Are you a lion chaser? What will you do with the opportunities God gives you? Will you speak up to your co-worker about your faith? Will you choose to accept that ministry opportunity from your nominating committee? Will you risk to follow His leading and trust the results to Him? Your greatest regret at the end of your life will be the lions you didn't chase. You will look back longingly on risks not taken, opportunities not seized, and dreams not pursued. Stop running away from what scares you most and start chasing the God-ordained opportunities that cross your path. In a Pit with a Lion on a Snowy Day is inspired by one of the most obscure yet courageous acts recorded in Scripture, a blessed and audacious act that left no regrets: “Benaiah chased a lion down into a pit. Then, despite the snow and slippery ground, he caught the lion and killed it” (2 Samuel 23:20 -21). Unleash the lion chaser within!

Resting in Christ

For those of you who study the Sabbath school lesson, this title brings with it hints of color from your study last week. (For those of you who don’t study the lesson, I invite you to check out or for a free digital version.) The goal of the lesson was to take another look at the Sabbath, to understand what it means to receive Christ’s rest.

In Christ’s ministry we see Him turning away sharp questions, with a few words He can redirect or diffuse tension. He seems to carry with His ministry the restful calm that comes with the same power to calm a storm with just a word. And yet when we see Christ confront the Sabbath, He is militant.

It was unlawful in the society at that time to provide medical assistance to a person on the Sabbath unless it was lifesaving. And yet Christ worked seven miracles on the Sabbath, none of them life threatening illnesses. Christ wanted to reorient their lives around the Sabbath and recapture the joy that only Sabbath can bring.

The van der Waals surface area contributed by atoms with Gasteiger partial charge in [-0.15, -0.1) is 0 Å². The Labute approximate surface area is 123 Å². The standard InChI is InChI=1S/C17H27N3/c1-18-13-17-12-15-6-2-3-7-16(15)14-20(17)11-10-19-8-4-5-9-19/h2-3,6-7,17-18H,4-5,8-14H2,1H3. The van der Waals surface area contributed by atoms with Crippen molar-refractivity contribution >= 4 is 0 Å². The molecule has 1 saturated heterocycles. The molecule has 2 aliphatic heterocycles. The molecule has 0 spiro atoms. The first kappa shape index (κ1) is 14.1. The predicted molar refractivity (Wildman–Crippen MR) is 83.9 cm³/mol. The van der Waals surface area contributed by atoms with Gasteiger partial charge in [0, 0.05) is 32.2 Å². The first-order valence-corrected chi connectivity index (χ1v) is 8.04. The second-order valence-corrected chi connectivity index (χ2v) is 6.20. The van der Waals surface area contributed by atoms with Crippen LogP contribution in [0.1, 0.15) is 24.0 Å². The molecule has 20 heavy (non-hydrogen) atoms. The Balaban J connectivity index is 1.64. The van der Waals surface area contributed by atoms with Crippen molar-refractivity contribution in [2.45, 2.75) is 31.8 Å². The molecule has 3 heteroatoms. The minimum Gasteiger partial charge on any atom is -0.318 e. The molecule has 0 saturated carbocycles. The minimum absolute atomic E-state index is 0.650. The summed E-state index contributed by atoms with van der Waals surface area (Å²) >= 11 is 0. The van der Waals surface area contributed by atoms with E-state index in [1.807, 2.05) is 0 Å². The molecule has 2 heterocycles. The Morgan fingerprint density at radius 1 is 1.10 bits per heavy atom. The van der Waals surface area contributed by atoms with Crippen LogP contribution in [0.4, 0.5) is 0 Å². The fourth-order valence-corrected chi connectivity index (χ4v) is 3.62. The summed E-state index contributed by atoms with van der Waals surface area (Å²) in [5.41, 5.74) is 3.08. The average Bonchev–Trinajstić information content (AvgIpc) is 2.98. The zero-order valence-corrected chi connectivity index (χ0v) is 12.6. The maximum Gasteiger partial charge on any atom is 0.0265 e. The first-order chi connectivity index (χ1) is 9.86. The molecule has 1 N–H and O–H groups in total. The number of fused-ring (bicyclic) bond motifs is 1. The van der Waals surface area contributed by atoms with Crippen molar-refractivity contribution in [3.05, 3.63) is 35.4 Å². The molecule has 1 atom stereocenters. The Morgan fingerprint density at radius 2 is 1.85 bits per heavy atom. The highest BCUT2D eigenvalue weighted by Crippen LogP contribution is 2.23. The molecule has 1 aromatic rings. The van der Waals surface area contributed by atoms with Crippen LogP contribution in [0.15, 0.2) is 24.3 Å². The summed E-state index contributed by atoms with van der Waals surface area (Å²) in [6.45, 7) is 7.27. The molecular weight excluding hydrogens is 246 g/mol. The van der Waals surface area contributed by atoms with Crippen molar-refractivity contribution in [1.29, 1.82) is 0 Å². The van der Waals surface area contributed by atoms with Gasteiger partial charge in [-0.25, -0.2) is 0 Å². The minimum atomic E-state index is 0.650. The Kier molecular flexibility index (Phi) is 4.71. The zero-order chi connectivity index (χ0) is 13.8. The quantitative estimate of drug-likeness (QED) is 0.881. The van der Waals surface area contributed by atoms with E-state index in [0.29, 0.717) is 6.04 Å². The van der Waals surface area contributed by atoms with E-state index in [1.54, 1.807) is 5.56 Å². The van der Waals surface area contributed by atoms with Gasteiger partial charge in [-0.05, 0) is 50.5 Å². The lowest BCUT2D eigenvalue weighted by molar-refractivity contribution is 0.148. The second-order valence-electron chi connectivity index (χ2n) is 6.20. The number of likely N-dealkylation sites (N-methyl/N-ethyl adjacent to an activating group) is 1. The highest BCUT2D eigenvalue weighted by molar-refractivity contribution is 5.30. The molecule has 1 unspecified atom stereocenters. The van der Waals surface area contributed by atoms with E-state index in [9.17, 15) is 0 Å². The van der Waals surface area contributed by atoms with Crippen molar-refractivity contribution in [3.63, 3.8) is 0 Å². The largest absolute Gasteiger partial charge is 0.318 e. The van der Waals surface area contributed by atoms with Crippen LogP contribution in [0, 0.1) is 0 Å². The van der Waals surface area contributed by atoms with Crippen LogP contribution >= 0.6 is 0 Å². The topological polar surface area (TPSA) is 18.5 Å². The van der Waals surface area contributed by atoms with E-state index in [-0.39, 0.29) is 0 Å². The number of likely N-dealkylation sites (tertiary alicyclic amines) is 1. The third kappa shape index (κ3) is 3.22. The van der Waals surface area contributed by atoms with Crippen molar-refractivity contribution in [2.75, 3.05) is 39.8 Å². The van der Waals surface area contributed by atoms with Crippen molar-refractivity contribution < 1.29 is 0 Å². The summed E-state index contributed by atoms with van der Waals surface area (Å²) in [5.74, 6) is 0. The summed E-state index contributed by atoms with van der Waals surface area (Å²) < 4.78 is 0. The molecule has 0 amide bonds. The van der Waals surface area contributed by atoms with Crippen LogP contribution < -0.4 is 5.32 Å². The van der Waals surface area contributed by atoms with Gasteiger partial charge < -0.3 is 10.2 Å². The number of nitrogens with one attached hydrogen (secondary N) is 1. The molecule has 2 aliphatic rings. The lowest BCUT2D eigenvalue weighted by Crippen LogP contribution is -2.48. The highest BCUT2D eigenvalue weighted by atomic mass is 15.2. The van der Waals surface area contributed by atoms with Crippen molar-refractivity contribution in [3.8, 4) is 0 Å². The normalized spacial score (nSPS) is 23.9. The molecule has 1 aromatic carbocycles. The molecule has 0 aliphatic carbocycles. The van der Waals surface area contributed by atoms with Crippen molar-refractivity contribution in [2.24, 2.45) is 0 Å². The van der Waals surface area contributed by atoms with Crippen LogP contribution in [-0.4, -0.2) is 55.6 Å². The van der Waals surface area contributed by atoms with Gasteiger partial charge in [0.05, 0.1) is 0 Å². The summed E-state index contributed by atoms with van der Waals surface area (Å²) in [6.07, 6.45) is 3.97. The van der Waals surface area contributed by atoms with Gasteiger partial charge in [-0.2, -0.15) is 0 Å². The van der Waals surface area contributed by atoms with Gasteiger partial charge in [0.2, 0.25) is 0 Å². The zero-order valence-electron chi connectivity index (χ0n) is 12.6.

Will you choose to look forward with eagerness to this coming Sabbath? Will you choose to prepare throughout the week for this precious, precious time with God? Take this attitude of expectation and joy with you as you join your church family for study and worship.

Wednesday, May 4, 2016

Celebrate Forgiveness

These words always thrill my heart, "He has not dealt with us according to our sins, nor punished us according to our iniquities. For as the heavens are high above the earth, so great is His mercy toward those who fear Him; as far as the east is from the west, so far has He removed our transgressions from us." You can find these words in Psalm 103. You may want to highlight them gently with a colored pencil or a crayon so you can find them easily.

Maybe you need them as much as I do, a reminder that even though I fail Him, He is willing to forgive and remove my sin. Grace. That beautiful gift of God, that He gives so freely and paid so dearly for. A. Weiser says it this way, "As long as man does not understand the depths of the knowledge of sin, he does not really know what grace means."

Another commentator says it this way, "It is precisely because sin is the most shattering experience in his life that the poet is able to recognize the truth that God's grace is greater than man's sin. That His love is stronger than His anger." In spite of the striking analogies drawn on to express forgiveness, the word pictures can hardly do justice to the wideness of God's mercy.

Conversation starter with God: Talk to God about what forgiveness and grace mean to you. End with a time of praise and thanks to the God who chooses to give this kind of mercy.